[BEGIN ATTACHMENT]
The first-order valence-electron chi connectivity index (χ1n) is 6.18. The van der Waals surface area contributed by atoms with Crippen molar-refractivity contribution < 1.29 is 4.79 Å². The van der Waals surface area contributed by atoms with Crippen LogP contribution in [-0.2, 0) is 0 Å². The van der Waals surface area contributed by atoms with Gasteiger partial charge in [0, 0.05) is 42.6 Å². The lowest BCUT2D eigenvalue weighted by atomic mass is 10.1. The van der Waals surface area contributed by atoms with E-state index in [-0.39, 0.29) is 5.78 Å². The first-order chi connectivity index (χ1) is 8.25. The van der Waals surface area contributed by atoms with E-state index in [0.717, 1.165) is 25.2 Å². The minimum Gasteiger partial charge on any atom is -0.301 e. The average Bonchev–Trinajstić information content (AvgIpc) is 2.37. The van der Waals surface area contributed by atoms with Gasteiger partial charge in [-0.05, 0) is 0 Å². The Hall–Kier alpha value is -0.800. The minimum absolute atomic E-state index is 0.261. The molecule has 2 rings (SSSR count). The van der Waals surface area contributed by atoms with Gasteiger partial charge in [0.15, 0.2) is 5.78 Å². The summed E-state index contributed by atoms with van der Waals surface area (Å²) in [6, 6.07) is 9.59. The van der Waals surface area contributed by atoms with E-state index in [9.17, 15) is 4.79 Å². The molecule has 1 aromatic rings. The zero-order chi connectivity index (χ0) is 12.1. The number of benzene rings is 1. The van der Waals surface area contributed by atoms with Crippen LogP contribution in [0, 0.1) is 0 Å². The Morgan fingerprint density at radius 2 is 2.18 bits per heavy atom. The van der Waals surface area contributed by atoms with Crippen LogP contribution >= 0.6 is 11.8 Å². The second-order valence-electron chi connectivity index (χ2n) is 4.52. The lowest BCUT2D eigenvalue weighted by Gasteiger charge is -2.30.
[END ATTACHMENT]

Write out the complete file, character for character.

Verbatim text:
The first-order valence-electron chi connectivity index (χ1n) is 6.18. The van der Waals surface area contributed by atoms with Crippen molar-refractivity contribution < 1.29 is 4.79 Å². The van der Waals surface area contributed by atoms with Crippen LogP contribution in [-0.2, 0) is 0 Å². The van der Waals surface area contributed by atoms with Gasteiger partial charge in [0, 0.05) is 42.6 Å². The lowest BCUT2D eigenvalue weighted by atomic mass is 10.1. The van der Waals surface area contributed by atoms with E-state index in [-0.39, 0.29) is 5.78 Å². The first-order chi connectivity index (χ1) is 8.25. The van der Waals surface area contributed by atoms with E-state index in [0.717, 1.165) is 25.2 Å². The minimum Gasteiger partial charge on any atom is -0.301 e. The average Bonchev–Trinajstić information content (AvgIpc) is 2.37. The van der Waals surface area contributed by atoms with Gasteiger partial charge in [-0.05, 0) is 0 Å². The Hall–Kier alpha value is -0.800. The minimum absolute atomic E-state index is 0.261. The molecule has 2 rings (SSSR count). The van der Waals surface area contributed by atoms with Gasteiger partial charge in [0.15, 0.2) is 5.78 Å². The summed E-state index contributed by atoms with van der Waals surface area (Å²) in [6, 6.07) is 9.59. The van der Waals surface area contributed by atoms with E-state index in [9.17, 15) is 4.79 Å². The molecule has 1 aromatic rings. The zero-order chi connectivity index (χ0) is 12.1. The number of benzene rings is 1. The van der Waals surface area contributed by atoms with Crippen LogP contribution in [0, 0.1) is 0 Å². The Morgan fingerprint density at radius 2 is 2.18 bits per heavy atom. The van der Waals surface area contributed by atoms with Crippen LogP contribution >= 0.6 is 11.8 Å². The second-order valence-electron chi connectivity index (χ2n) is 4.52. The lowest BCUT2D eigenvalue weighted by Gasteiger charge is -2.30.